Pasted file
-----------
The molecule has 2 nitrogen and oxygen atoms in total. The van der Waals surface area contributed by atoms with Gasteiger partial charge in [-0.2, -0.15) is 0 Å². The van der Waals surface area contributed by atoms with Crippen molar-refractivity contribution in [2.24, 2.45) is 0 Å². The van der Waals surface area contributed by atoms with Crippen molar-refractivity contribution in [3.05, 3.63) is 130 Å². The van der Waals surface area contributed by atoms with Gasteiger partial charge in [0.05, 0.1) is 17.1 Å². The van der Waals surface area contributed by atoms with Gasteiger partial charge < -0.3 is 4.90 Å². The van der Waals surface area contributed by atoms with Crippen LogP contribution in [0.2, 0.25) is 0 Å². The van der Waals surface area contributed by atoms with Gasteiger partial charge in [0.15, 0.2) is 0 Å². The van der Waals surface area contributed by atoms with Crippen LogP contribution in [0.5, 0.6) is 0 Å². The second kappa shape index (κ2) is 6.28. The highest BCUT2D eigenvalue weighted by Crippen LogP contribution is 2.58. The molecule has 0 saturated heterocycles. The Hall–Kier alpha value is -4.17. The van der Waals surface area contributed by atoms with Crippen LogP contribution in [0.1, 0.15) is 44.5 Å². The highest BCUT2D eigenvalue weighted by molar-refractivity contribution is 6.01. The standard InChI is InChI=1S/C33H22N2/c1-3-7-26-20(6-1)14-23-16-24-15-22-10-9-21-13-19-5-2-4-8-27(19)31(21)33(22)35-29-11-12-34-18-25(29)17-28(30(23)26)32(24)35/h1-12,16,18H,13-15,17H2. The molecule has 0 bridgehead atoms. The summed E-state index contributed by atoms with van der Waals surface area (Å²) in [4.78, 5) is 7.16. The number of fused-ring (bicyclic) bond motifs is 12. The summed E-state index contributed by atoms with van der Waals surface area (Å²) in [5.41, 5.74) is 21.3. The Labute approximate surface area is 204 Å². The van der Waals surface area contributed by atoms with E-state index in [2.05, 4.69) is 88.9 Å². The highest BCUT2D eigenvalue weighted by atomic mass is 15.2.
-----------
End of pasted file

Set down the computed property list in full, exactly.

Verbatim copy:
The molecule has 2 nitrogen and oxygen atoms in total. The van der Waals surface area contributed by atoms with Gasteiger partial charge in [-0.2, -0.15) is 0 Å². The van der Waals surface area contributed by atoms with Crippen molar-refractivity contribution in [2.24, 2.45) is 0 Å². The van der Waals surface area contributed by atoms with Crippen molar-refractivity contribution in [3.05, 3.63) is 130 Å². The van der Waals surface area contributed by atoms with Gasteiger partial charge in [0.05, 0.1) is 17.1 Å². The van der Waals surface area contributed by atoms with Gasteiger partial charge < -0.3 is 4.90 Å². The van der Waals surface area contributed by atoms with Crippen LogP contribution in [0.2, 0.25) is 0 Å². The van der Waals surface area contributed by atoms with Gasteiger partial charge in [0.15, 0.2) is 0 Å². The van der Waals surface area contributed by atoms with Crippen LogP contribution in [0.5, 0.6) is 0 Å². The second kappa shape index (κ2) is 6.28. The highest BCUT2D eigenvalue weighted by Crippen LogP contribution is 2.58. The molecule has 0 saturated heterocycles. The Hall–Kier alpha value is -4.17. The van der Waals surface area contributed by atoms with Crippen LogP contribution in [0.1, 0.15) is 44.5 Å². The highest BCUT2D eigenvalue weighted by molar-refractivity contribution is 6.01. The standard InChI is InChI=1S/C33H22N2/c1-3-7-26-20(6-1)14-23-16-24-15-22-10-9-21-13-19-5-2-4-8-27(19)31(21)33(22)35-29-11-12-34-18-25(29)17-28(30(23)26)32(24)35/h1-12,16,18H,13-15,17H2. The molecule has 0 bridgehead atoms. The summed E-state index contributed by atoms with van der Waals surface area (Å²) in [4.78, 5) is 7.16. The number of fused-ring (bicyclic) bond motifs is 12. The summed E-state index contributed by atoms with van der Waals surface area (Å²) in [5.41, 5.74) is 21.3. The Labute approximate surface area is 204 Å². The van der Waals surface area contributed by atoms with E-state index in [2.05, 4.69) is 88.9 Å². The highest BCUT2D eigenvalue weighted by atomic mass is 15.2.